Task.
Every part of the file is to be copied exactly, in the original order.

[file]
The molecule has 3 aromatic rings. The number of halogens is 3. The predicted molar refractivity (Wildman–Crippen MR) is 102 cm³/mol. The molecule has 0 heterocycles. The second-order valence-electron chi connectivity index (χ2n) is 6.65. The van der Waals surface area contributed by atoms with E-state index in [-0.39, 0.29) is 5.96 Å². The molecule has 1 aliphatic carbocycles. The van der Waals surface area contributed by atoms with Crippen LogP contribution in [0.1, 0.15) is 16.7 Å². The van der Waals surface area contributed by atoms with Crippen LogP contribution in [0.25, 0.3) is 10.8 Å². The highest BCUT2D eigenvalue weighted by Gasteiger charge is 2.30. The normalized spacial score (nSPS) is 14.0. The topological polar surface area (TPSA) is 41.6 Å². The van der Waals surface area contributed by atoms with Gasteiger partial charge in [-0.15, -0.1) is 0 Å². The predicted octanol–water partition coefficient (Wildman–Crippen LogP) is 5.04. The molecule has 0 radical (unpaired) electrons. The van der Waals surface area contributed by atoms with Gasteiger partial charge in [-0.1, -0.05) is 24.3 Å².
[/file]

The molecule has 3 aromatic rings. The number of halogens is 3. The predicted molar refractivity (Wildman–Crippen MR) is 102 cm³/mol. The molecule has 0 heterocycles. The second-order valence-electron chi connectivity index (χ2n) is 6.65. The van der Waals surface area contributed by atoms with E-state index in [-0.39, 0.29) is 5.96 Å². The molecule has 1 aliphatic carbocycles. The van der Waals surface area contributed by atoms with Crippen LogP contribution in [0.1, 0.15) is 16.7 Å². The van der Waals surface area contributed by atoms with Crippen LogP contribution in [0.25, 0.3) is 10.8 Å². The highest BCUT2D eigenvalue weighted by Gasteiger charge is 2.30. The normalized spacial score (nSPS) is 14.0. The topological polar surface area (TPSA) is 41.6 Å². The van der Waals surface area contributed by atoms with Gasteiger partial charge in [-0.15, -0.1) is 0 Å². The predicted octanol–water partition coefficient (Wildman–Crippen LogP) is 5.04. The molecule has 0 radical (unpaired) electrons. The van der Waals surface area contributed by atoms with Gasteiger partial charge in [-0.1, -0.05) is 24.3 Å².